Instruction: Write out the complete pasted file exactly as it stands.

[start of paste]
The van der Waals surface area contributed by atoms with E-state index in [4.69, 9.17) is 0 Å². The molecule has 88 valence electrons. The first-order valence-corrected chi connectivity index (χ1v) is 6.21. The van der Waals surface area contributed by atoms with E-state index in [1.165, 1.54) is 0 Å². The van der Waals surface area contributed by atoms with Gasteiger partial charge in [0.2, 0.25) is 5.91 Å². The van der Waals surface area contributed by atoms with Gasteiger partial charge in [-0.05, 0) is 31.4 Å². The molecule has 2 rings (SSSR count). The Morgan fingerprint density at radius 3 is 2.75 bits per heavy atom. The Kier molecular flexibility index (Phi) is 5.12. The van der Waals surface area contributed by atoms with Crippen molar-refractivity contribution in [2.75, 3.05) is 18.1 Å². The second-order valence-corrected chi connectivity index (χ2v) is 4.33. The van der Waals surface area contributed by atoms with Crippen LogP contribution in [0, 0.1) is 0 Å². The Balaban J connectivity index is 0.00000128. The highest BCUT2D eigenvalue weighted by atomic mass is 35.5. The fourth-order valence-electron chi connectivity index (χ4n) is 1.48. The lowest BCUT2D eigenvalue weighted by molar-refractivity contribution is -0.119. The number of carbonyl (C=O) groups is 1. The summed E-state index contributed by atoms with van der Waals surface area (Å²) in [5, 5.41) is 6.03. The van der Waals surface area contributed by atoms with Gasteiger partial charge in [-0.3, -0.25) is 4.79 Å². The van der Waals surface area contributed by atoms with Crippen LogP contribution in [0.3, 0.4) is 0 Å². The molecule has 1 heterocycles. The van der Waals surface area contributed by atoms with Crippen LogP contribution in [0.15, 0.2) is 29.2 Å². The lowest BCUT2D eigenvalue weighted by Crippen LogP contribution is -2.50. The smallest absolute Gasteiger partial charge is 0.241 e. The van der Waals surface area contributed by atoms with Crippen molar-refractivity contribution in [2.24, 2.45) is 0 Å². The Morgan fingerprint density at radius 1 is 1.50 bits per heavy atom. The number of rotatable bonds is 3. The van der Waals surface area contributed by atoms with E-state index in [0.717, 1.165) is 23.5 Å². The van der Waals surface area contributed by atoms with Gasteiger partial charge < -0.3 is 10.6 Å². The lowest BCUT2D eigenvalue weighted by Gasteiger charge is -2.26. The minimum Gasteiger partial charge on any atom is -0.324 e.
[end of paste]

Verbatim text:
The van der Waals surface area contributed by atoms with E-state index in [4.69, 9.17) is 0 Å². The molecule has 88 valence electrons. The first-order valence-corrected chi connectivity index (χ1v) is 6.21. The van der Waals surface area contributed by atoms with E-state index in [1.165, 1.54) is 0 Å². The van der Waals surface area contributed by atoms with Gasteiger partial charge in [0.2, 0.25) is 5.91 Å². The van der Waals surface area contributed by atoms with Gasteiger partial charge in [-0.05, 0) is 31.4 Å². The molecule has 2 rings (SSSR count). The Morgan fingerprint density at radius 3 is 2.75 bits per heavy atom. The Kier molecular flexibility index (Phi) is 5.12. The van der Waals surface area contributed by atoms with Crippen molar-refractivity contribution in [2.75, 3.05) is 18.1 Å². The second-order valence-corrected chi connectivity index (χ2v) is 4.33. The van der Waals surface area contributed by atoms with Crippen LogP contribution in [0, 0.1) is 0 Å². The Balaban J connectivity index is 0.00000128. The highest BCUT2D eigenvalue weighted by atomic mass is 35.5. The fourth-order valence-electron chi connectivity index (χ4n) is 1.48. The lowest BCUT2D eigenvalue weighted by molar-refractivity contribution is -0.119. The number of carbonyl (C=O) groups is 1. The summed E-state index contributed by atoms with van der Waals surface area (Å²) in [5, 5.41) is 6.03. The van der Waals surface area contributed by atoms with Gasteiger partial charge in [-0.3, -0.25) is 4.79 Å². The van der Waals surface area contributed by atoms with Crippen LogP contribution in [0.3, 0.4) is 0 Å². The molecule has 1 heterocycles. The van der Waals surface area contributed by atoms with Crippen LogP contribution in [0.15, 0.2) is 29.2 Å². The lowest BCUT2D eigenvalue weighted by Crippen LogP contribution is -2.50. The smallest absolute Gasteiger partial charge is 0.241 e. The van der Waals surface area contributed by atoms with Crippen molar-refractivity contribution in [2.24, 2.45) is 0 Å². The Morgan fingerprint density at radius 1 is 1.50 bits per heavy atom. The number of rotatable bonds is 3. The van der Waals surface area contributed by atoms with E-state index in [0.717, 1.165) is 23.5 Å². The van der Waals surface area contributed by atoms with Gasteiger partial charge < -0.3 is 10.6 Å². The lowest BCUT2D eigenvalue weighted by Gasteiger charge is -2.26. The minimum Gasteiger partial charge on any atom is -0.324 e.